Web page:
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Research Papers

Geometry Control of the Deposited Layer in a Nonplanar Laser Cladding Process Using a Variable Structure Controller

[+] Author and Article Information
Alireza Fathi

Department of Mechanical and Mechatronics Engineering, University of Waterloo, Waterloo, ON, N2L 3G1, Canadaafathi@engmail.uwaterloo.ca

Amir Khajepour

Department of Mechanical and Mechatronics Engineering, University of Waterloo, Waterloo, ON, N2L 3G1, Canadaakhajepour@uwaterloo.ca

Mohammad Durali

Mechanical Engineering Department, Sharif University of Technology, Tehran, 14588-83171, Irandurali@sharif.edu

Ehsan Toyserkani1

Department of Mechanical and Mechatronics Engineering, University of Waterloo, Waterloo, ON, N2L 3G1, Canadaetoyserk@uwaterloo.ca

1

Corresponding author.

J. Manuf. Sci. Eng 130(3), 031003 (May 02, 2008) (11 pages) doi:10.1115/1.2823085 History: Received June 02, 2007; Revised November 08, 2007; Published May 02, 2008

This paper presents a closed-loop laser cladding process used in nonplanar deposition of desired metallic materials. In the proposed system, the deposited layer geometry is continuously controlled via a sliding mode controller (SMC). The controller, which uses the scanning speed as the control input, is designed based on a parametric Hammerstein model. The model is a parametric dynamic model with several unknown parameters, which are identified experimentally using the recursive least squares method. The designed SMC is robust to all model parameters’ uncertainties and disturbances. The results showed that the tracking accuracy improves and the chattering effect reduces if an integrator on the scanning speed is added to the controller. It was observed that this addition decreases the response speed. The performance of the proposed controllers was verified through the fabrication of several parts made of SS303-L. This verification indicates that the developed closed-loop laser cladding process can reduce stair-step effects as well as production time in rapid prototyping of functional parts created with the adaptive slicing technique.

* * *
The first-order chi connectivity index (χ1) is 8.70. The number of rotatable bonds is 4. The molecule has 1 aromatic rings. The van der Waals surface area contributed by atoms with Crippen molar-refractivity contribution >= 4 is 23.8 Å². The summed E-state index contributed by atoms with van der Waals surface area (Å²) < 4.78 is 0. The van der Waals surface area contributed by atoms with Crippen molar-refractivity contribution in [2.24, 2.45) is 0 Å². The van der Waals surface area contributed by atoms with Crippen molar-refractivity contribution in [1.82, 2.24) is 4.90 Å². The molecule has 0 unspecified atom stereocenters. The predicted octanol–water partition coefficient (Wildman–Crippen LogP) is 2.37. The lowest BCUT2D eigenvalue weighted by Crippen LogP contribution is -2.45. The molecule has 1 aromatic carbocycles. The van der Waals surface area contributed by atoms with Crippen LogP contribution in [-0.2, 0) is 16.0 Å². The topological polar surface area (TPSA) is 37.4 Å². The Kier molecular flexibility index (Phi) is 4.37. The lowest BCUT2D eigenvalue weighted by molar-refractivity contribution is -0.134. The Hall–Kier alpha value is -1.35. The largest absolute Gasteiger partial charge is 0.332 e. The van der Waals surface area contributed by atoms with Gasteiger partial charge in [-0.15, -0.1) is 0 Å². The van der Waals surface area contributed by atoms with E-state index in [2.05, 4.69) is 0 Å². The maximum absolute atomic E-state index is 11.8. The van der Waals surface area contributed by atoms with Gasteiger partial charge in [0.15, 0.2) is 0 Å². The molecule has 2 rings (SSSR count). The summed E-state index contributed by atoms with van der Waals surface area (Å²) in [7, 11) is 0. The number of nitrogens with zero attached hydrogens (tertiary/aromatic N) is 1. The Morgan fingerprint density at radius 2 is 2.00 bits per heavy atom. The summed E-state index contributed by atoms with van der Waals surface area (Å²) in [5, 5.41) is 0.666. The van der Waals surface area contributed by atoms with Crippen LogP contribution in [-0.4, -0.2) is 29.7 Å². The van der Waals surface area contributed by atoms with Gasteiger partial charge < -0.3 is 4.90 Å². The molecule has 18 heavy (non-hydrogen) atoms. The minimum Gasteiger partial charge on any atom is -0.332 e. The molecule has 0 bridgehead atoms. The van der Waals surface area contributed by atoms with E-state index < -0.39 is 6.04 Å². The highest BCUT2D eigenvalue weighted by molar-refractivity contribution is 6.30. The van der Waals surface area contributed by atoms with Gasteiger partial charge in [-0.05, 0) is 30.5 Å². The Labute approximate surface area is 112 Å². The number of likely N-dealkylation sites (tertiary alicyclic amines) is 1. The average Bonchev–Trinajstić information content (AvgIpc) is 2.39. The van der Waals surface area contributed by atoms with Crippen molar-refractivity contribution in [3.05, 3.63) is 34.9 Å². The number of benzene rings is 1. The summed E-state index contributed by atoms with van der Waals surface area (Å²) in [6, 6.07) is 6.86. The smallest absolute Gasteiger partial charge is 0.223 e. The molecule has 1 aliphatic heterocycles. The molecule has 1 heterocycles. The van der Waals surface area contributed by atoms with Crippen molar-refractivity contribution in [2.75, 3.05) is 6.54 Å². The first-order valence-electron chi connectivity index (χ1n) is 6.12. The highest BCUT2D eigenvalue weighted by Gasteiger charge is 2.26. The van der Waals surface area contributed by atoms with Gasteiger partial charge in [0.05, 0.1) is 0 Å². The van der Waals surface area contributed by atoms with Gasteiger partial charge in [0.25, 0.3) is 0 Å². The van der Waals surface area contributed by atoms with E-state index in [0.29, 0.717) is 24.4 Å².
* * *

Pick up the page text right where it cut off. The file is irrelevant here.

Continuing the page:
Copyright © 2008 by American Society of Mechanical Engineers
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References

Figures

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Figure 2

Experimental outputs of the system under varying step velocity input

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Figure 3

Structure of the proposed model

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Figure 4

Geometry of the melt pool

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Figure 9

Simulation responses of the process controlled by the first SMC without measurement noise: (a) control output and (b) control input

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Figure 10

Simulation responses of the process controlled by the first SMC with measurement noise: (a) control output and (b) control input

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Figure 11

Simulation responses of the process controlled by the second SMC without measurement noise: (a) control output and (b) control input

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Figure 12

Simulation responses of the process controlled by the second SMC with measurement noise: (a) control output and (b) control input

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Figure 13

Experimental result of the first SMC tracking performance: (a) plant output and (b) scanning speed command (boundary layer thickness ε=2)

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Figure 14

Experimental result of the first SMC tracking performance at different boundary layer thicknesses: (a) plant output, (b) scanning speed command, and (c) boundary layer thickness (ε)

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Figure 15

Experimental result of the second SMC tracking performance: (a) plant output and (b) scanning speed command (boundary layer thickness ε=2)

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Figure 1

Schematic of nonplanar laser cladding

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Figure 5

Schematic view of the melt pool, the powder jet, and the laser beam

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Figure 6

The experimental transient response of the 3D laser cladding process for a random shape scanning velocity: (a) output and (b) input

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Figure 7

Validation of the identified models using the experimental data of the process response (the input is the same as in Fig. 6)

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Figure 8

Block diagram of the closed-loop process

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Figure 16

The closed-loop system performance in fabricating a ramp shape part

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Figure 17

The closed-loop system performance in fabricating a sinusoidal shape part

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